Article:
34. New Heaven, New Earth: Kenelm Burridge.

35. The Genesis of Capitalism amongst a South American Peasantry: Devil's Labor and the Baptism of Money: Michael Taussig.

36. The Colonization of Consciousness: John and Jean Comaroff.

37. Convicted by the Holy Spirit: The Rhetoric of Fundamental Baptist Conversion: Susan F. Harding.

38. On Being Shege in Kinshasa: Children, the Occult and the Street: Filip de Boeck.

Religious Ethics and Politics in the State, Public Sphere, and Transnational Scene: Introduction.

39. Civil Religion in America: Robert N. Bellah.

40. Shamanic Practices and the State in Northern Asia: Views from the Center and Periphery: Caroline Humphrey.

41. 'Using the Past to Negate the Present': Ritual Ethics and State Rationality in Ancient China: Mayfair Mei-hui Yang.

42. Passional Preaching, Aural Sensibility, and the Islamic Revival in Cairo: Charles Hirschkind.

43. Moral Landscapes: Ethical Discourses among Orthodox and Diaspora Jains: Anne Vallely.

44. Candomblé in Pink, Green and Black: Re-scripting the Afro-Brazilian Religious Heritage in the Public Sphere of Salvador, Bahia: Mattijs van de Port.

45. Martyr vs. Martyr: The Sacred Language of Violence: Galit Hasan-Rokem.

Afterword:.

46. Evidence and Presence, Spectral and Other: Stephan Palmié.

Part V: Research Tools:.

A Guide to the Literature.

Bibliography.

Index

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Michael Lambek is Professor of Anthropology at the University of Toronto and the London School of Economics and Political Science. He is author of The Weight of the Past: Living with History in Mahajanga, Madagascar (2002), Knowledge and Practice in Mayotte (1993), and Human Spirits (1981), and co-editor of Tense Past: Cultural Essays in Trauma and Memory (1996) and Illness and Irony: On the Ambiguity of Suffering in Culture (2004) (both with Paul Antze).
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• Collects classic and contemporary articles from the major thinkers in both North American and British anthropology
• Emphasizes the ongoing conversation among anthropologists with respect to central questions of religious behavior
• Presents comprehensive coverage of theory and religious practice, through time and ethnographic regions, integrated by editorial commentary
• Includes additional classic pieces by Pouillon, Burridge, and Meyerhoff, as well as more contemporary work by Harding, De Boeck, and Palmié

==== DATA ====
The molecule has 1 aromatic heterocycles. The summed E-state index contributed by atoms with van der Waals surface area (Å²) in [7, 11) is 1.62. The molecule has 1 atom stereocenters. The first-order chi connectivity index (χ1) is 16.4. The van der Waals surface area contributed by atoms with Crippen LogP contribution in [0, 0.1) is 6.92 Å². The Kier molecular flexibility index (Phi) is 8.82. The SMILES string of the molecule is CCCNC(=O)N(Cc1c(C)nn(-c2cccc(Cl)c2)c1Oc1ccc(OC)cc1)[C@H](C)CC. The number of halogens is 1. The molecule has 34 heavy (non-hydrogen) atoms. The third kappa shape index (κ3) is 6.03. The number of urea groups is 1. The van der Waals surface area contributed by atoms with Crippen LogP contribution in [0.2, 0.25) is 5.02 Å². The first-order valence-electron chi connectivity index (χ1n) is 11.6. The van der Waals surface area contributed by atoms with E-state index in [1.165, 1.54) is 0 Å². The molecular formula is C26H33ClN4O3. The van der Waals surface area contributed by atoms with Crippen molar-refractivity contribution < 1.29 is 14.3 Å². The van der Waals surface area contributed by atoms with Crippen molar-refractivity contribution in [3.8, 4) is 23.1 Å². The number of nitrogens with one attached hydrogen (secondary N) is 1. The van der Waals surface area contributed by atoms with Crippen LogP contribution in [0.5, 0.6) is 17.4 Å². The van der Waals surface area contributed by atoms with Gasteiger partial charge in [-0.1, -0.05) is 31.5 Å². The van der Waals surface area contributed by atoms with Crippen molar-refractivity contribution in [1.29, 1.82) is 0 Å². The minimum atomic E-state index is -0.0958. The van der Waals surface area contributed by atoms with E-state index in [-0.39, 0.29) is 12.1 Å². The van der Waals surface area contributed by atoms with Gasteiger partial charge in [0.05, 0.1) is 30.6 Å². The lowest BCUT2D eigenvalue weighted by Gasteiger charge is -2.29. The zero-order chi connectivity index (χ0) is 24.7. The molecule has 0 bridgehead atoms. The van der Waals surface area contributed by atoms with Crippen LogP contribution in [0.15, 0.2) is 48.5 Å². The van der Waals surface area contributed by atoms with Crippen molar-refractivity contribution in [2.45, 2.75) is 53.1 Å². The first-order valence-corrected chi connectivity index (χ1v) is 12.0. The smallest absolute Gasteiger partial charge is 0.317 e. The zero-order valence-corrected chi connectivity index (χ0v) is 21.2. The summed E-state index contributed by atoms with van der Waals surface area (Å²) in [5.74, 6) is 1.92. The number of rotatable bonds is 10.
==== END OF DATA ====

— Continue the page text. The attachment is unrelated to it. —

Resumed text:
• Includes indexed bibliography arranged according to both ethnographic region and religious topics and practices
See More
"Michael Lambek has succeeded in putting together an impressive collection of key texts and essays." (Culture and Religion, July 2009)

"The most comprehensive anthology on its subject, this is a splendid tool for teaching and a matchless scholarly resource." (International Review of Biblical Studies, 2008)

Praise for the first edition:

"[A] reader that ambitiously attempts to represent the full breadth, depth, and complexity of anthropology's investigations into religion. ... The masterly general introduction situates this anthology within the long and often difficult anthropological engagement with this most mystified and powerful realm of social action. ... [A]n excellent text." (International Social Science Review)

"A major guide to both the history of the anthropology of religion and new trends in research. ... Lambek has compiled an excellent anthology." (Journal of Empirical Theology)

"A delicious smorgasbord of writings on a variety of religious traditions by scholars both well-known and emergent. This book belongs in the collection of every serious student of religion."
Mari Womack, University of California, Los Angeles 

"A rich selection of both core texts and supplemental exemplars. I recommend it."
William H. Swatos, Jr., Baylor University

"A Reader in the Anthropology of Religion is an excellent resource for students in anthropology and religious studies, demonstrating a range of classical as well as more recent approaches and debates. It would work equally well as a course reader and as a reference work to extend a particular aspect or topic in the anthropology of religion."
Fiona Bowie, University of Bristol